This is the first in a series of letters by Rupert Johnson on elementary education in pre-Independence Jamaica.
THE EDITOR, Sir:
In celebrating Jamaica's 50th anniversary of Independence, it is worthwhile to be aware of what transpired in the field of elementary education, particularly in the rural areas, during the 1940s and '50s, for example, and then you can compare that to what is in existence today.
It is to be noted that all rural elementary schools, in particular, were divided into what was classified as Lower Division, Middle Division, and Upper Division. The Lower Division was subdivided into three classes, generally referred to as Junior A, Junior B, and First Class. The Middle Division comprised two classes, namely, Second and Third Standards, and the Upper Division was made up of three classes - Fourth, Fifth and Sixth Standards.
According to my recollection during the 1940s and '50s, both teachers and pupils in small elementary schools, each with a population 200 or fewer, suffered immeasurably.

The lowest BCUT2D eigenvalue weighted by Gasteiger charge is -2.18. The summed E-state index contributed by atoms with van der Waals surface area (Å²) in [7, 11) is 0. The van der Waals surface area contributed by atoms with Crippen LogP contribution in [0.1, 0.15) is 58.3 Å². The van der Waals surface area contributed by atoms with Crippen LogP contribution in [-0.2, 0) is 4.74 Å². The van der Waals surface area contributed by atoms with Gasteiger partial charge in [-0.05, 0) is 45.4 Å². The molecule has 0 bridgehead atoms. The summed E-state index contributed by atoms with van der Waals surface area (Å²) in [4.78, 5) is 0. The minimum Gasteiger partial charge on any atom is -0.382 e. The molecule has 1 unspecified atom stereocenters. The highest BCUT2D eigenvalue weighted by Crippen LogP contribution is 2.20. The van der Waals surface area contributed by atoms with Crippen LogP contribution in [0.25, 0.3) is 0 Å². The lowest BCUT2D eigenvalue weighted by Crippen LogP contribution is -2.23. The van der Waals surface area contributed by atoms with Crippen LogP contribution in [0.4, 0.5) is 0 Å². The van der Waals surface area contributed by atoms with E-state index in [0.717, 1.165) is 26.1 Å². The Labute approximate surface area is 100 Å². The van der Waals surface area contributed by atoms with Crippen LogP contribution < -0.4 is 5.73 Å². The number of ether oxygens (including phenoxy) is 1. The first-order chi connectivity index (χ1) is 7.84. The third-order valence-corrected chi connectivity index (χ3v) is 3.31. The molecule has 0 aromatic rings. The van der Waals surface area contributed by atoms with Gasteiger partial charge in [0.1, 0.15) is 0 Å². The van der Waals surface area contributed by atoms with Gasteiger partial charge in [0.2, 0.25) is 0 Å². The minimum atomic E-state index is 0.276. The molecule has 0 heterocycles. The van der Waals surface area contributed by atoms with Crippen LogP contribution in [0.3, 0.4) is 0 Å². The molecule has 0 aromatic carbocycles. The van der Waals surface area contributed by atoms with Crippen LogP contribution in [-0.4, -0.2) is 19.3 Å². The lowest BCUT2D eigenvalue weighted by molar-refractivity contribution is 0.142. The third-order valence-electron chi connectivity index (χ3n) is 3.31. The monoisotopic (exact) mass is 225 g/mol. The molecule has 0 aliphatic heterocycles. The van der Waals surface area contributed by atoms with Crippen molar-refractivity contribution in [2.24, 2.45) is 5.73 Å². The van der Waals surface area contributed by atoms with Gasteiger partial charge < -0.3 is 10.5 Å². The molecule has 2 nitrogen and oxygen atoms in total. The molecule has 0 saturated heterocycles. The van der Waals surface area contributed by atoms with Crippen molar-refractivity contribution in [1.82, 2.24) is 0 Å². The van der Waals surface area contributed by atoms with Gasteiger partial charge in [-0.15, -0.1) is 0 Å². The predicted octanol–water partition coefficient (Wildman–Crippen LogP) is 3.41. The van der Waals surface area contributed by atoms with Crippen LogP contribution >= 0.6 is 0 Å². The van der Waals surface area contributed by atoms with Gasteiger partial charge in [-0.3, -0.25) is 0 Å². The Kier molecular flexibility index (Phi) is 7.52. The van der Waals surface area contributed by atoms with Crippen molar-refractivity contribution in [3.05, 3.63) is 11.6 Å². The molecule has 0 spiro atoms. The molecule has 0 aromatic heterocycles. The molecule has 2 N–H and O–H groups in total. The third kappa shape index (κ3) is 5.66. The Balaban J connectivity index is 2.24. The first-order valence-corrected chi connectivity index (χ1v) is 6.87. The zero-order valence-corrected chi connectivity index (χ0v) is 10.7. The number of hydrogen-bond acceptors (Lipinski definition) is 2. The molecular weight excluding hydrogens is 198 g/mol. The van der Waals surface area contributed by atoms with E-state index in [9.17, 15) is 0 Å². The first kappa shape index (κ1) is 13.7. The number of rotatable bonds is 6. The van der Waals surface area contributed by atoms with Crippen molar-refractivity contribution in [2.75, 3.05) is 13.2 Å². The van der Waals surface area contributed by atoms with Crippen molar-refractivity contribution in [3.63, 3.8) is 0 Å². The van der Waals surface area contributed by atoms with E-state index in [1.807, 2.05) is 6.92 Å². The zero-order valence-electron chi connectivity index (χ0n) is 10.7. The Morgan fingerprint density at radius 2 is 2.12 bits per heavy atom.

In the Lower Division, all three classes were generally taught by one fully trained or partially trained teacher who was usually the head teacher's spouse. She was sometimes assisted by an untrained teacher. The untrained teacher was usually a pupil teacher or a probationer. The probationer was one who held the Third Year Jamaica Local Exam Certificate and was put on probation for a six-year period, during which time he or she had to obtain additional qualifications.
If that probationer failed to achieve the specified qualifications, he or she would no longer be allowed to teach. On the other hand, the pupil teacher was below the rank of the probationer. Generally, this was a trainee who had passed the second-year Jamaica Local Exam and was preparing to take the third-year exam.
In many instances, the entire Middle Division was taught by a probationer. In each of these small schools, the Upper Division was invariably taught by the head teacher.
It is worth noting that each teacher in these small elementary schools had to teach all subjects, namely: reading, written English (including handwriting and dictation), arithmetic, scripture, geography/history, science, physical education (drill), music, and handwork.
In addition to this heavy workload, one half day per week the female teachers would be responsible for teaching the girls rudimentary sewing and needlework, and the male teachers were responsible for teaching the boys basic agricultural projects or gardening.